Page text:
"We are pleased that this terrorist has been sentenced to spend the rest of his life in prison, after providing substantial intelligence to our interrogators, and a speedy civilian trial," Shapiro said. "His trial served no propaganda purpose for al Qaeda, and only underscored the strength of our justice system. The case shows once again how our values and the rule of law can keep us safe against those determined to do us harm on behalf of terrorist organizations overseas."

During Tuesday's sentencing, Cedarbaum asked Shahzad about swearing to defend Americans when he became a naturalized citizen.

"I swore but I didn't mean it," he said.

Shahzad interrupted the judge's sentencing several times. He pointed to the ceiling and said "Allahu akbar," or God is great, and he said he didn't care about the sentence.

"My sentence reflects life in this world, not life in the hereafter," he said. "I'm happy with the deal that God has given me."

Saying he appears to be someone "who is capable of education," she said she hopes he will spend time in prison thinking of whether the Quran wants you to kill people." The Quran is Islam's sacred book.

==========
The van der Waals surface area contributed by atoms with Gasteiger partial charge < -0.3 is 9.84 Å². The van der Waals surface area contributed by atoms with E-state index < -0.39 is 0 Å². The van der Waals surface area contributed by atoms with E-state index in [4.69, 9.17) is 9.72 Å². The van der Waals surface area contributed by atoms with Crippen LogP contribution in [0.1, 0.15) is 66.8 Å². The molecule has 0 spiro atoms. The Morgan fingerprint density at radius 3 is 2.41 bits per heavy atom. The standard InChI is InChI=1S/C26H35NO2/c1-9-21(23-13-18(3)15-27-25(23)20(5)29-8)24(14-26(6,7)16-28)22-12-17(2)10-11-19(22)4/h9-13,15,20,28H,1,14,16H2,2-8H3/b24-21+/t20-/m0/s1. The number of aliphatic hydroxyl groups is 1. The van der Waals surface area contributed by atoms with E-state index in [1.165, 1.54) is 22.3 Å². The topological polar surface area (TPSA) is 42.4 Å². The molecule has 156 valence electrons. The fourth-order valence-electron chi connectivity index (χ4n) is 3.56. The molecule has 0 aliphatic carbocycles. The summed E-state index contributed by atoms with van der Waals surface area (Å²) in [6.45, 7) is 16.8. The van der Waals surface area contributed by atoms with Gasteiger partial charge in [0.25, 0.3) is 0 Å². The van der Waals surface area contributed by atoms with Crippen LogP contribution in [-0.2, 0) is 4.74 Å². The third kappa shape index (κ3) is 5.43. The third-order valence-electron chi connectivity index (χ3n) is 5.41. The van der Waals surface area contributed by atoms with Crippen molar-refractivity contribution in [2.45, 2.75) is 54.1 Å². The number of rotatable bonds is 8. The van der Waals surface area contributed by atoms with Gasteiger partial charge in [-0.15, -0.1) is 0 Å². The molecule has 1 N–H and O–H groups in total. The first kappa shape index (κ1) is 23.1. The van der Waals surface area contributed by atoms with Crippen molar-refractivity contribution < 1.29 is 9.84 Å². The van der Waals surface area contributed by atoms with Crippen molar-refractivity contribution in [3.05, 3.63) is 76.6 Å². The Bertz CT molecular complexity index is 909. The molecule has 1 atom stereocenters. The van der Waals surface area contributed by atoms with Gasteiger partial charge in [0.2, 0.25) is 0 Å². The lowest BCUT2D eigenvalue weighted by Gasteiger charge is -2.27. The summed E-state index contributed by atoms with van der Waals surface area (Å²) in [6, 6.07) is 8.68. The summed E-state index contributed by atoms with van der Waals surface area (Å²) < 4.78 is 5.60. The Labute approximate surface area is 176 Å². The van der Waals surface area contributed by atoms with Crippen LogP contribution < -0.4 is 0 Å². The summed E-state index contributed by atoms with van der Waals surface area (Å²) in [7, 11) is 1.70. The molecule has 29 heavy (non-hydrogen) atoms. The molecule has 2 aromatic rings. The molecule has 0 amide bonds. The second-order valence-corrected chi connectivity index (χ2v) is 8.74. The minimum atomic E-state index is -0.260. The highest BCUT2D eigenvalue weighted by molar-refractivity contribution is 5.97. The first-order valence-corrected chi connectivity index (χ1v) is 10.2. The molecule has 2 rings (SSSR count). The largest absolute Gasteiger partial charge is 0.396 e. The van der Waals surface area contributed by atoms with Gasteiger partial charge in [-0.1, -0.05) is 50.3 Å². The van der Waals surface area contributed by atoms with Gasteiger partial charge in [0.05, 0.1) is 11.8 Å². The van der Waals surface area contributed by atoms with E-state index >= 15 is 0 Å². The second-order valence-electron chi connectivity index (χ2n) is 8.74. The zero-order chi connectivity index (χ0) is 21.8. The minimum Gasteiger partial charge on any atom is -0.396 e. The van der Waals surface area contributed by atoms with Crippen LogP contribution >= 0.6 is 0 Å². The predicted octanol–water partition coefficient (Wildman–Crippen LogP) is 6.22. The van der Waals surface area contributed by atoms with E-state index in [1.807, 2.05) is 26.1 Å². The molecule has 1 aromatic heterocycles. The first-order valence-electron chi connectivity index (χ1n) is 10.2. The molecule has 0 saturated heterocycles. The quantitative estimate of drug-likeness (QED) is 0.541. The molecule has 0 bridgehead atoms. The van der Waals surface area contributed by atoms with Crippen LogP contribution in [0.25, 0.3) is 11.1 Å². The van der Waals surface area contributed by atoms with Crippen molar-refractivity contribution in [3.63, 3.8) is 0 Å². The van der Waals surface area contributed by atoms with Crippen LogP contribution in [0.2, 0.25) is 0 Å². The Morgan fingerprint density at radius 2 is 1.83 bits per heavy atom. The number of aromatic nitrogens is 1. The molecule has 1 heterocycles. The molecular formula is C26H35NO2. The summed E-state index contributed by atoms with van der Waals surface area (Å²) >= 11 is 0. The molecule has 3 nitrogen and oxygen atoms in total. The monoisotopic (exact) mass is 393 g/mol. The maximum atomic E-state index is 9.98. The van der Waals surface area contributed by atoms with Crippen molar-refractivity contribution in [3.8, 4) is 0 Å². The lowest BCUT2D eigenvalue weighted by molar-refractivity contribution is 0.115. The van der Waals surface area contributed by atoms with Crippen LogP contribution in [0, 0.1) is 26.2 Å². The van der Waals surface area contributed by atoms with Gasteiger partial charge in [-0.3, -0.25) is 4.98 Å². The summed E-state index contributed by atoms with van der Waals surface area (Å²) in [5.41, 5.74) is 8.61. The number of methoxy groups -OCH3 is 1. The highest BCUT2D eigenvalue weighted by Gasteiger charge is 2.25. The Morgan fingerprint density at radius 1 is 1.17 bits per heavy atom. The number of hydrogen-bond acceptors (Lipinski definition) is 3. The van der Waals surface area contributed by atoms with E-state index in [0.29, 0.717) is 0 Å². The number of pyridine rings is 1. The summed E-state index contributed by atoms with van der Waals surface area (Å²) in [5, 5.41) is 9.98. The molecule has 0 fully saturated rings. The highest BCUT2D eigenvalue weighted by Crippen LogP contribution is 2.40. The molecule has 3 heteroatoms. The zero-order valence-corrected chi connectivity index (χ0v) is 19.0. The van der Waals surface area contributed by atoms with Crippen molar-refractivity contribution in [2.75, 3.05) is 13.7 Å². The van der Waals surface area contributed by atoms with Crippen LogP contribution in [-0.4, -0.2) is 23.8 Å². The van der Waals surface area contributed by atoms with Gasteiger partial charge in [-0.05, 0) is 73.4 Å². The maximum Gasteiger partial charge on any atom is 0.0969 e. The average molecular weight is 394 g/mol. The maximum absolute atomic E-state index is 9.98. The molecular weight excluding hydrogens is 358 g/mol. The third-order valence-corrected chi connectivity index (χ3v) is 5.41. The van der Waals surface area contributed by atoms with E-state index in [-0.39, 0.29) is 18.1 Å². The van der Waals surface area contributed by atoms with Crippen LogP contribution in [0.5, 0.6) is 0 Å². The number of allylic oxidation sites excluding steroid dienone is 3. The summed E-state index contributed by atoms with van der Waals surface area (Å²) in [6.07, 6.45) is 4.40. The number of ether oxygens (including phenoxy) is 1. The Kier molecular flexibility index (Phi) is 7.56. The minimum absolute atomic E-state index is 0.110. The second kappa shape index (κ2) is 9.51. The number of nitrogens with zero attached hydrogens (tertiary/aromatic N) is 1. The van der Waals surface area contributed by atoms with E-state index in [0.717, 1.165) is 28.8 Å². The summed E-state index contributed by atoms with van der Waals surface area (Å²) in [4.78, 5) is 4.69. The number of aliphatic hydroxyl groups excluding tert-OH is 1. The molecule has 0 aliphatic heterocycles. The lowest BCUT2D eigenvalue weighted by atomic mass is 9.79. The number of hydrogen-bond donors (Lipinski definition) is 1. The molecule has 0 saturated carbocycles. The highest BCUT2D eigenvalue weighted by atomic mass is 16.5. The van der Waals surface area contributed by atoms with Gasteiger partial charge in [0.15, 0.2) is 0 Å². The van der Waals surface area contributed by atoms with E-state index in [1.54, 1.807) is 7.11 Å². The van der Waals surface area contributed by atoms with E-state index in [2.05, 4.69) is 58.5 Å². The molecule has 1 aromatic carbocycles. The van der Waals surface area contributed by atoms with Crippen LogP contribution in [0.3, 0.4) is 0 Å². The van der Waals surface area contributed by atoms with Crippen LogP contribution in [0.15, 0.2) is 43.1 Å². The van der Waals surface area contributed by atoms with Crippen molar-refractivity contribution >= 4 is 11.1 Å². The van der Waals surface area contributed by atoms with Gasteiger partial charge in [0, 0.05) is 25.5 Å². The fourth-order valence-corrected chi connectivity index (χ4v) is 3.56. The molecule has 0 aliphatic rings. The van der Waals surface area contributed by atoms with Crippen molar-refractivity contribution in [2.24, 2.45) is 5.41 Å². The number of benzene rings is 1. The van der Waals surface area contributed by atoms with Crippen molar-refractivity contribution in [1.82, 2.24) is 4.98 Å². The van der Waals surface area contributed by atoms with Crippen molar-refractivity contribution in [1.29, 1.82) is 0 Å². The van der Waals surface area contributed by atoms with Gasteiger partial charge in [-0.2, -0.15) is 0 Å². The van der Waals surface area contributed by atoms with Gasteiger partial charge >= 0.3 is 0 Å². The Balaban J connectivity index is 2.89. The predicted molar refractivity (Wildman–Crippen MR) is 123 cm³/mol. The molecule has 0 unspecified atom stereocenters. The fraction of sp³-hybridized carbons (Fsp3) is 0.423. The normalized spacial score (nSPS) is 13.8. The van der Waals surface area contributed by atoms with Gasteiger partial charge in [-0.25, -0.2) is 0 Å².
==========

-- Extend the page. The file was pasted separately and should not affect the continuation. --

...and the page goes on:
"The Quran gives us the right to defend ourselves," he said.

Cedarbaum said he has the right to appeal the sentence. Shahzad put his hands behind his back, and U.S. marshals cuffed him and led him out of court.

The sentence drew immediate reaction in addition to the White House comment.

Preet Bharara, U.S. attorney for the Southern District of New York, issued a statement saying the sentence was appropriate, calling Shahzad a "remorseless terrorist who betrayed his adopted country."

Janice Fedarcyk, assistant director in charge of the FBI's New York office, said the sentence "means Shahzad will never pose that threat again."